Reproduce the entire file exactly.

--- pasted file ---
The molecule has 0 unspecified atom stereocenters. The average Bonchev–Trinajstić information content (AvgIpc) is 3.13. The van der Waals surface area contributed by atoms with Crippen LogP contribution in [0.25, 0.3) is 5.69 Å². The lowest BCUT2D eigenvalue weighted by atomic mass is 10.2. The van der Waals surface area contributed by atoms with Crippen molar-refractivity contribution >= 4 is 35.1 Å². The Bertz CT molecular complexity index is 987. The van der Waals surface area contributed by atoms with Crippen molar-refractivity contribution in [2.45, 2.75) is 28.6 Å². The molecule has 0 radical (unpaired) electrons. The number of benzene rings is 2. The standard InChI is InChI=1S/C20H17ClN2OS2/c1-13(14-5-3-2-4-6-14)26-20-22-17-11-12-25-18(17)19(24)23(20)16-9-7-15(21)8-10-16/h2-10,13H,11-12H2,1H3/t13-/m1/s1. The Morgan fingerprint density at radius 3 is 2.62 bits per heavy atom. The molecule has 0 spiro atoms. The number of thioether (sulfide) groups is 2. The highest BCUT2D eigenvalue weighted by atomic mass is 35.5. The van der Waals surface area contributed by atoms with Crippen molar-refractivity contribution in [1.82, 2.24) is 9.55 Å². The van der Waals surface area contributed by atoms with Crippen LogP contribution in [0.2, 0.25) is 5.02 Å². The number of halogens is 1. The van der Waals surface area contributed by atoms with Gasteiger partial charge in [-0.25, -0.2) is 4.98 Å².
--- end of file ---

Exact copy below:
The molecule has 0 unspecified atom stereocenters. The average Bonchev–Trinajstić information content (AvgIpc) is 3.13. The van der Waals surface area contributed by atoms with Crippen LogP contribution in [0.25, 0.3) is 5.69 Å². The lowest BCUT2D eigenvalue weighted by atomic mass is 10.2. The van der Waals surface area contributed by atoms with Crippen molar-refractivity contribution >= 4 is 35.1 Å². The Bertz CT molecular complexity index is 987. The van der Waals surface area contributed by atoms with Crippen molar-refractivity contribution in [2.45, 2.75) is 28.6 Å². The molecule has 0 radical (unpaired) electrons. The number of benzene rings is 2. The standard InChI is InChI=1S/C20H17ClN2OS2/c1-13(14-5-3-2-4-6-14)26-20-22-17-11-12-25-18(17)19(24)23(20)16-9-7-15(21)8-10-16/h2-10,13H,11-12H2,1H3/t13-/m1/s1. The Morgan fingerprint density at radius 3 is 2.62 bits per heavy atom. The molecule has 0 spiro atoms. The number of thioether (sulfide) groups is 2. The highest BCUT2D eigenvalue weighted by atomic mass is 35.5. The van der Waals surface area contributed by atoms with Crippen molar-refractivity contribution in [1.82, 2.24) is 9.55 Å². The van der Waals surface area contributed by atoms with Crippen LogP contribution in [0.2, 0.25) is 5.02 Å². The number of halogens is 1. The van der Waals surface area contributed by atoms with Gasteiger partial charge in [-0.25, -0.2) is 4.98 Å².